Wednesday, March 7, 2012
THE MARY POPPINS SONG
In this April, 5,1965 file photo actress Debbie Reynolds poses with Academy awards winners for best music Richard M. Sherman, right and Robert Sherman, left, who received the award for Mary Poppins in Santa Monica Calif. Songwriter Sherman, who wrote the tongue-twisting "Supercalifragilisticexpialidocious" and other enduring songs for Disney classics, has died. He was 86.
Twice this evening I thought my phone was ringing, but when I looked at it, it was silent. I looked at the TV screen and saw Mary Poppins singing the song "Supercalifragilisticexpialidocious" from the movie.
I have that song as a ringtone on my phone designated for a friend. I heard the news story that the author just died.
How do you sum up the work of songwriter Robert B. Sherman? Try one word: "Supercalifragilisticexpialidocious."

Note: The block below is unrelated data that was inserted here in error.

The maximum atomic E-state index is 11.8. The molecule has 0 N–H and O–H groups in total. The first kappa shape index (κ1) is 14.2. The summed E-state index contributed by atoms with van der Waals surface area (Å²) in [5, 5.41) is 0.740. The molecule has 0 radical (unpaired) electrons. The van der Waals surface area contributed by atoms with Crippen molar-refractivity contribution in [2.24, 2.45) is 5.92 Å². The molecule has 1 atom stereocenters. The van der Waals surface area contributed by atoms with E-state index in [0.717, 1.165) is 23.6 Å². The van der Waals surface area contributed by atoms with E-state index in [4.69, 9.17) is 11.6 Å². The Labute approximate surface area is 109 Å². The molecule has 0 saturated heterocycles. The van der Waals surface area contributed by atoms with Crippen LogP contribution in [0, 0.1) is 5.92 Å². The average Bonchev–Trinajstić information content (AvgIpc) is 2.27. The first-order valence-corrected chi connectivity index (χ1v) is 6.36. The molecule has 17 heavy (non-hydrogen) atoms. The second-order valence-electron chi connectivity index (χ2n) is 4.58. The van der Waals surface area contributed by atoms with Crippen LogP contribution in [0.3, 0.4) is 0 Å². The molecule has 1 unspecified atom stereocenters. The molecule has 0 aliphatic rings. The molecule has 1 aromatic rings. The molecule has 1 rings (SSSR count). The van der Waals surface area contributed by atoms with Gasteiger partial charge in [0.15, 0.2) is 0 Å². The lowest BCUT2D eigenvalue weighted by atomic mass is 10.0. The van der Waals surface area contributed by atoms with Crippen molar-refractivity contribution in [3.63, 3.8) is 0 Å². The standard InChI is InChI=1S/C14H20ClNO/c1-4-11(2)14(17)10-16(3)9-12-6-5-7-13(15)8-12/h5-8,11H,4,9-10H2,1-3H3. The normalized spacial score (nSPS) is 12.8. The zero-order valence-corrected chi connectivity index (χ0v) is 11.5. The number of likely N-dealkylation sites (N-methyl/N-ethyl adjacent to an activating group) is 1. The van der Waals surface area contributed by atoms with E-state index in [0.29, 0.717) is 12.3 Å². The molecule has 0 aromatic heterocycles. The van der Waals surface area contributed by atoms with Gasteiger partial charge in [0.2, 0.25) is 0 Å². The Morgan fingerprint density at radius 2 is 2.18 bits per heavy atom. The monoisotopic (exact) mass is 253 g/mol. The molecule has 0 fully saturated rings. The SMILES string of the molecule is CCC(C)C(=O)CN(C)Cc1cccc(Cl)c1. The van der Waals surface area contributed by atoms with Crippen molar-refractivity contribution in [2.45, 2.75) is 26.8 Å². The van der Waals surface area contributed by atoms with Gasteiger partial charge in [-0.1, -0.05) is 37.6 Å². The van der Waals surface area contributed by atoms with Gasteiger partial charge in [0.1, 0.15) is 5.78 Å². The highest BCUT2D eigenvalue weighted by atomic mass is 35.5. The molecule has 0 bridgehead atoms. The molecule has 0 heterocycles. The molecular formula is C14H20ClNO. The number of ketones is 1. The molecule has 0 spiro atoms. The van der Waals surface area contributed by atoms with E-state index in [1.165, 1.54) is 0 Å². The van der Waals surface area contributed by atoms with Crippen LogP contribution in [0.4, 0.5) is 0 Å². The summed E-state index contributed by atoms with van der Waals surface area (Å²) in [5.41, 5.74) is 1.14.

The tongue-twisting term, sung by magical nanny Mary Poppins, is like much of Sherman's work — both complex and instantly memorable, for child and adult alike. Once heard, it was never forgotten.
Sherman, an American who died in London at age 86, was half of a sibling partnership that put songs into the mouths of nannies.
Robert Sherman and his brother Richard composed scores for films including "The Jungle Book," "The Aristocats," "Mary Poppins" and "Chitty Chitty Bang Bang." They also wrote the most-played tune on Earth, "It's a Small World (After All)."